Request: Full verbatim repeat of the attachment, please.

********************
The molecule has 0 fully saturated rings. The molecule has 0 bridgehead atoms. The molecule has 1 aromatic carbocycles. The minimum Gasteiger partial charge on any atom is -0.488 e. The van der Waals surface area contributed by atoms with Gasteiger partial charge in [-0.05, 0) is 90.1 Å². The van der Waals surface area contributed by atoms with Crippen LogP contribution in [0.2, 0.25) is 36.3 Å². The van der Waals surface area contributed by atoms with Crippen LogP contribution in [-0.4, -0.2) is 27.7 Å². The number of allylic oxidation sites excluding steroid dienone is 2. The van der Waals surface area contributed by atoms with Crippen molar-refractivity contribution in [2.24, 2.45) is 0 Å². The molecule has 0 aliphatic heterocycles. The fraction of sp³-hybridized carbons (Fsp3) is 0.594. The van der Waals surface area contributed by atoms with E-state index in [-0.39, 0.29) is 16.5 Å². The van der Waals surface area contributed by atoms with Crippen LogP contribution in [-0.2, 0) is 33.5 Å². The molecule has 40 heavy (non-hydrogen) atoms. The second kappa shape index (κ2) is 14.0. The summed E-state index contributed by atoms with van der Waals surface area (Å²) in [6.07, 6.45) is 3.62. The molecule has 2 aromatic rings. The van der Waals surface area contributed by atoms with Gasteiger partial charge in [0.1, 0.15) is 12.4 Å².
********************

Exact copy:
The molecule has 0 fully saturated rings. The molecule has 0 bridgehead atoms. The molecule has 1 aromatic carbocycles. The minimum Gasteiger partial charge on any atom is -0.488 e. The van der Waals surface area contributed by atoms with Gasteiger partial charge in [-0.05, 0) is 90.1 Å². The van der Waals surface area contributed by atoms with Crippen LogP contribution in [0.2, 0.25) is 36.3 Å². The van der Waals surface area contributed by atoms with Crippen LogP contribution in [-0.4, -0.2) is 27.7 Å². The number of allylic oxidation sites excluding steroid dienone is 2. The van der Waals surface area contributed by atoms with Crippen molar-refractivity contribution in [2.24, 2.45) is 0 Å². The molecule has 0 aliphatic heterocycles. The fraction of sp³-hybridized carbons (Fsp3) is 0.594. The van der Waals surface area contributed by atoms with E-state index in [-0.39, 0.29) is 16.5 Å². The van der Waals surface area contributed by atoms with Crippen LogP contribution in [-0.2, 0) is 33.5 Å². The molecule has 40 heavy (non-hydrogen) atoms. The second kappa shape index (κ2) is 14.0. The summed E-state index contributed by atoms with van der Waals surface area (Å²) in [6.07, 6.45) is 3.62. The molecule has 2 aromatic rings. The van der Waals surface area contributed by atoms with Gasteiger partial charge in [0.1, 0.15) is 12.4 Å².